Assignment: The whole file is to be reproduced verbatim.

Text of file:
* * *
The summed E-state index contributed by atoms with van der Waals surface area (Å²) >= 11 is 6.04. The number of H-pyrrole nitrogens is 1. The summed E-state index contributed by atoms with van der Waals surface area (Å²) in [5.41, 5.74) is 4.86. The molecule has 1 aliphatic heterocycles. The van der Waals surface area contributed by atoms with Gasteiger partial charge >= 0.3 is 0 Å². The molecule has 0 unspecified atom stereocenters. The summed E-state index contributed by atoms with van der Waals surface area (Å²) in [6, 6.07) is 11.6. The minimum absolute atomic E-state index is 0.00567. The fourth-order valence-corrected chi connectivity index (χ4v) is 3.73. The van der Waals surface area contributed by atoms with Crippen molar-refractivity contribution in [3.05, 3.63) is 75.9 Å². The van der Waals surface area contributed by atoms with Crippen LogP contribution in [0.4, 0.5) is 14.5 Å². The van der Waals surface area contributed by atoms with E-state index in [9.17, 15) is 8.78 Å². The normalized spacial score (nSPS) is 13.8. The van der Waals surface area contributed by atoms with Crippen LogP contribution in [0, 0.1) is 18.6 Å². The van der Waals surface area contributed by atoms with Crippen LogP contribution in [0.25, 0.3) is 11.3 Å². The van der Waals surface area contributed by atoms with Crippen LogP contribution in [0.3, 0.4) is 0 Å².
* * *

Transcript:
The summed E-state index contributed by atoms with van der Waals surface area (Å²) >= 11 is 6.04. The number of H-pyrrole nitrogens is 1. The summed E-state index contributed by atoms with van der Waals surface area (Å²) in [5.41, 5.74) is 4.86. The molecule has 1 aliphatic heterocycles. The van der Waals surface area contributed by atoms with Gasteiger partial charge >= 0.3 is 0 Å². The molecule has 0 unspecified atom stereocenters. The summed E-state index contributed by atoms with van der Waals surface area (Å²) in [6, 6.07) is 11.6. The minimum absolute atomic E-state index is 0.00567. The fourth-order valence-corrected chi connectivity index (χ4v) is 3.73. The van der Waals surface area contributed by atoms with Crippen molar-refractivity contribution in [3.05, 3.63) is 75.9 Å². The van der Waals surface area contributed by atoms with Crippen LogP contribution in [0.4, 0.5) is 14.5 Å². The van der Waals surface area contributed by atoms with E-state index in [9.17, 15) is 8.78 Å². The normalized spacial score (nSPS) is 13.8. The van der Waals surface area contributed by atoms with Crippen LogP contribution in [0, 0.1) is 18.6 Å². The van der Waals surface area contributed by atoms with Crippen LogP contribution in [0.25, 0.3) is 11.3 Å². The van der Waals surface area contributed by atoms with Crippen LogP contribution in [0.3, 0.4) is 0 Å².